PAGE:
As an example, Corra mentioned that in his first two-and-a-half weeks in Washington he learned something new about a policy-relevant issue that is of personal interest to him as a visually impaired individual; that the accessibility of federal courts may only be framed in the context of the federal judiciary.

“A goal of mine is looking at accessibility issues in the Federal Judiciary with the hope of developing a policy document on improving the accessibility of federal courts,” he said.

“I believe one of the key aspects of being an informed and actively involved citizen is to be aware of how your government works and to contribute in its improvement,” said Corra. “The Science and Technology Policy Fellowship gives me the unique opportunity to do this, while also doing something that I love – research that is public and applied in nature … timely research that is policy-relevant and in a key aspect of our government.”

Corra came to ECU in 2003. He received his Ph.D. in sociology from the University of South Carolina, and his master’s in business administration and bachelor of science degrees in sociology and business administration from Gardner-Webb University.

Since 1874, the AAAS Fellows program has recognized researchers for scientifically or socially distinguished efforts to advance science or its applications. Previous Fellows include astronomer Maria Mitchell, who discovered a comet that now carries her name; inventor Thomas Edison, whose creations included the incandescent light bulb; and anthropologist Margaret Mead, whose field research on culture and personality attracted much acclaim. For more information about the AAAS, including all fellowship programs offered, visit https://www.aaas.org/.

Corra on the campus of Howard University in Washington, D.C., where ECU is pursuing collaborative endeavors.

Corra on the campus of Howard University in Washington, D.C., where ECU is pursuing collaborative endeavors. (Contributed photo)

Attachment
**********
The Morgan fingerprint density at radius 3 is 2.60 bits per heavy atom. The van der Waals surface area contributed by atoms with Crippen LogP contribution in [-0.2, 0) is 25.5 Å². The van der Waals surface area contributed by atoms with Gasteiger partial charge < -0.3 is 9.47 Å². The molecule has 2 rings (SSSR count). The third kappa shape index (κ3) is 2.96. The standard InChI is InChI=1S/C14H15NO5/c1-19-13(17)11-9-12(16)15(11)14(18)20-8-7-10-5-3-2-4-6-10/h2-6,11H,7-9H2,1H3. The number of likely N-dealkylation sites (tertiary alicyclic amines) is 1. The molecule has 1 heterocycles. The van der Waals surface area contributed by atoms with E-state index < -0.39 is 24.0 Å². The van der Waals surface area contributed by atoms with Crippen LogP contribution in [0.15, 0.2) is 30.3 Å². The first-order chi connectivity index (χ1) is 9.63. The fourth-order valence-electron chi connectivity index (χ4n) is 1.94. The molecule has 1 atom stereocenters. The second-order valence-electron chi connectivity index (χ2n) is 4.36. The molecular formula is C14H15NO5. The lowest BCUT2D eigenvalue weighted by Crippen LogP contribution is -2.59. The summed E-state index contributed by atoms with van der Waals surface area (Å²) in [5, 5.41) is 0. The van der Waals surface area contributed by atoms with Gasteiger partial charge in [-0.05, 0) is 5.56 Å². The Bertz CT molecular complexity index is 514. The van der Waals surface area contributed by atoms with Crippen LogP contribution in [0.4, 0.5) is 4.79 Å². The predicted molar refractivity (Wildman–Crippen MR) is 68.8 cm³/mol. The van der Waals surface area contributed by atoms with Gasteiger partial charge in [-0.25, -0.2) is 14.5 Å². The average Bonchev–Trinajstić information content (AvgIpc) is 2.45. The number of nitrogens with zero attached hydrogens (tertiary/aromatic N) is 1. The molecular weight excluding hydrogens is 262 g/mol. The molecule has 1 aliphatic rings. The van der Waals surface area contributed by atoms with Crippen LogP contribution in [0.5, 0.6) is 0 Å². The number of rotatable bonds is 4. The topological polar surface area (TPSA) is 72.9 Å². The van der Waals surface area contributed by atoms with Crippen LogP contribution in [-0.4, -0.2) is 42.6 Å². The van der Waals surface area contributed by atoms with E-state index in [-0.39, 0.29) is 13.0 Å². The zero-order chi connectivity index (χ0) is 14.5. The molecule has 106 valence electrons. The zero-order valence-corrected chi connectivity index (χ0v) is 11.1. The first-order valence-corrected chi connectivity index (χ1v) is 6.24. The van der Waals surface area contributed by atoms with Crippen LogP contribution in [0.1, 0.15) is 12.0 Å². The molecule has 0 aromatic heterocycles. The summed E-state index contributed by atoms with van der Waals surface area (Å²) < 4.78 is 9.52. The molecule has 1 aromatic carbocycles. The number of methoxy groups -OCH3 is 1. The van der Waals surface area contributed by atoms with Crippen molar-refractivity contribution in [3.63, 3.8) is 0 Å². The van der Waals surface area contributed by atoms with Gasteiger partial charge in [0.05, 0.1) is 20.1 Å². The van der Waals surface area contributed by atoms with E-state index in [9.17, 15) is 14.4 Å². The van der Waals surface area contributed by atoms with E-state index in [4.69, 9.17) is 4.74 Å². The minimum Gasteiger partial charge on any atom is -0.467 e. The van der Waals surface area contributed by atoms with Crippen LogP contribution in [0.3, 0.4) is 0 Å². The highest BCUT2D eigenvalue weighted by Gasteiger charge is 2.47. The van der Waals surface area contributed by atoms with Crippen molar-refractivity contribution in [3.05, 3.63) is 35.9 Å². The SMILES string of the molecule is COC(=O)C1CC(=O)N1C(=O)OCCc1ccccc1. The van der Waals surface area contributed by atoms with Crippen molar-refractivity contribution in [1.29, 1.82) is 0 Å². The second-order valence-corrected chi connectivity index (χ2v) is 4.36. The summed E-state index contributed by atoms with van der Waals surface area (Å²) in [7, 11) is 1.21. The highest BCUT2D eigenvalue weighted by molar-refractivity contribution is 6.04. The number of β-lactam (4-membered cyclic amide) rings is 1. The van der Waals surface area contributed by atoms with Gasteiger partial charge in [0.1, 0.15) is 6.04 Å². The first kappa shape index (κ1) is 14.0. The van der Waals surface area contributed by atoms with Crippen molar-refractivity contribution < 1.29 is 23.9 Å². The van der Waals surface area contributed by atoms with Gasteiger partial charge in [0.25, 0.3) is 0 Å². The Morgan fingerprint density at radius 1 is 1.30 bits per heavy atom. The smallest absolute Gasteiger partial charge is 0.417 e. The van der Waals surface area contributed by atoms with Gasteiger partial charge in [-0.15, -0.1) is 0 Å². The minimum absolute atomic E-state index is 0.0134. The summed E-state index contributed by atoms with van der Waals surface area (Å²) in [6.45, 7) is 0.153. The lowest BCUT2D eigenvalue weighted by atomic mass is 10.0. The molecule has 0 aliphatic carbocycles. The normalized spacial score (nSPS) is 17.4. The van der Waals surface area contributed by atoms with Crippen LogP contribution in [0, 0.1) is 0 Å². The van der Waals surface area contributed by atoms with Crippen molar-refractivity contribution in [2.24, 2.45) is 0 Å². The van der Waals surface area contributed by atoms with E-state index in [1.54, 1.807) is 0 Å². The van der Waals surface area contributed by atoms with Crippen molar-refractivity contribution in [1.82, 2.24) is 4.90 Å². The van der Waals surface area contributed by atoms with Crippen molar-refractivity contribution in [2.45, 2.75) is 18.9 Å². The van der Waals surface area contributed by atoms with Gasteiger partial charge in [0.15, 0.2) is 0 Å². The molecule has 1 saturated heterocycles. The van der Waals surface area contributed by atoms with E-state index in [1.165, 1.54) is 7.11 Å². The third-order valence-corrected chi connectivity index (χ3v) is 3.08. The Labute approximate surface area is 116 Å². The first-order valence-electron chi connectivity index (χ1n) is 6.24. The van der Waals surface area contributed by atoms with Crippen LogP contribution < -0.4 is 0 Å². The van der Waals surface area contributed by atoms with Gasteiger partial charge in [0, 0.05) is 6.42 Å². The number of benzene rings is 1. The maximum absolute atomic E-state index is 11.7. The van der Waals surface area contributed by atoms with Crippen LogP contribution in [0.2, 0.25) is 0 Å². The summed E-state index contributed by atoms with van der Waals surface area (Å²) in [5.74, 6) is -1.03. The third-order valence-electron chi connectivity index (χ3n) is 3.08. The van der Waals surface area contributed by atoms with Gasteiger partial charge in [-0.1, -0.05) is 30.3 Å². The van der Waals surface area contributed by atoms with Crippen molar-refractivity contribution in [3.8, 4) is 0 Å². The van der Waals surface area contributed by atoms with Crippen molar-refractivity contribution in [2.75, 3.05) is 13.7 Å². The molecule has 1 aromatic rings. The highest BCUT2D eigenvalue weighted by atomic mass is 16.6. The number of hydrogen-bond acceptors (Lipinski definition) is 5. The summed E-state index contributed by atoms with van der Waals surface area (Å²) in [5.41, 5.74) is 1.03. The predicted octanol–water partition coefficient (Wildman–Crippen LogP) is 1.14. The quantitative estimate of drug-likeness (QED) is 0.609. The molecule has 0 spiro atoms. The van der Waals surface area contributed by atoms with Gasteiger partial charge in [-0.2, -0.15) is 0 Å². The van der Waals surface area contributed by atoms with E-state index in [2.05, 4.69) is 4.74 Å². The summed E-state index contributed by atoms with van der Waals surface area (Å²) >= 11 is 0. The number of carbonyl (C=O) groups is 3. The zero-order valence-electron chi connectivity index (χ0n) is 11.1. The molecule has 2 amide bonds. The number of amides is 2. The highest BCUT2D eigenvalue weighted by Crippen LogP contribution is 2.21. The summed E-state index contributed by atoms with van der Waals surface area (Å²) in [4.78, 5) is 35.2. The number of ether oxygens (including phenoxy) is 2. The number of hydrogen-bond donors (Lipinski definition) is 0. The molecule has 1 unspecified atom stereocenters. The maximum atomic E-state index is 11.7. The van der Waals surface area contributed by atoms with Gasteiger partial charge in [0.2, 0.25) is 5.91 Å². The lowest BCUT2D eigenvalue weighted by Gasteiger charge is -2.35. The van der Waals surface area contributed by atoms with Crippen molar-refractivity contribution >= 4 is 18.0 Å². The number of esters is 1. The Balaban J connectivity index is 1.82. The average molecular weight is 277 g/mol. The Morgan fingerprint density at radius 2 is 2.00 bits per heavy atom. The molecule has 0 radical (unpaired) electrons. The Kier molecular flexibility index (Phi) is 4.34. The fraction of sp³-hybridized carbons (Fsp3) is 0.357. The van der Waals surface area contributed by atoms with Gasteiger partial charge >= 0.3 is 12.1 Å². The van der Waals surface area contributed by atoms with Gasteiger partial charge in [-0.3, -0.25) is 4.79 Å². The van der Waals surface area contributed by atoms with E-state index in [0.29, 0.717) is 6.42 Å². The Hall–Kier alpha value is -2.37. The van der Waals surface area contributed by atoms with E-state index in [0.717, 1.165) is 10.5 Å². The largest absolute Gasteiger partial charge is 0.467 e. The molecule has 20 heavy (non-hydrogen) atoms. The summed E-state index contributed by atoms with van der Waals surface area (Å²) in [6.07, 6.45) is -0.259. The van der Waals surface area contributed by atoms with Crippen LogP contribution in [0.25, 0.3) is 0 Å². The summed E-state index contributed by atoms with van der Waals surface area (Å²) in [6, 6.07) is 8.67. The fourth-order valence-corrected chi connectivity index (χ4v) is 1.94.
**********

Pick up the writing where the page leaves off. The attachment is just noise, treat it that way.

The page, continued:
-by Lacey L. Gray, University Communications

ECU to offer part-time hybrid master of social work degree program

Beginning in May, East Carolina University’s School of Social Work will offer a part-time hybrid program for people interested in earning a master of social work degree.

The three-year program will include online, hybrid, and some face-to-face classes that will be held 9 a.m. to 4 p.m. on Saturdays on the ECU campus. The program starts May 13, 2019.

ECU students in the School of Social Work discuss their program with members of the HHP Advancement Council in the Rivers Building.

ECU students in the School of Social Work discuss their program with members of the HHP Advancement Council in the Rivers Building. (Photo by Rhett Butler)

Prospective ECU students must apply for admission by Jan. 8 to be considered for the program. More information is at http://www.ecu.edu/cs-acad/gradschool/Admissions-Information.cfm.

Requirements for admission into the MSW program include: a bachelor’s degree from an accredited undergraduate institution; a satisfactory GPA; a satisfactory score on either the MAT or the GRE unless a test waiver is granted; and a broad-based liberal arts foundation with a minimum of six courses in basic social and behavioral science. An advanced standing pathway for BSW graduates and a regular pathway for other undergraduate majors will be offered.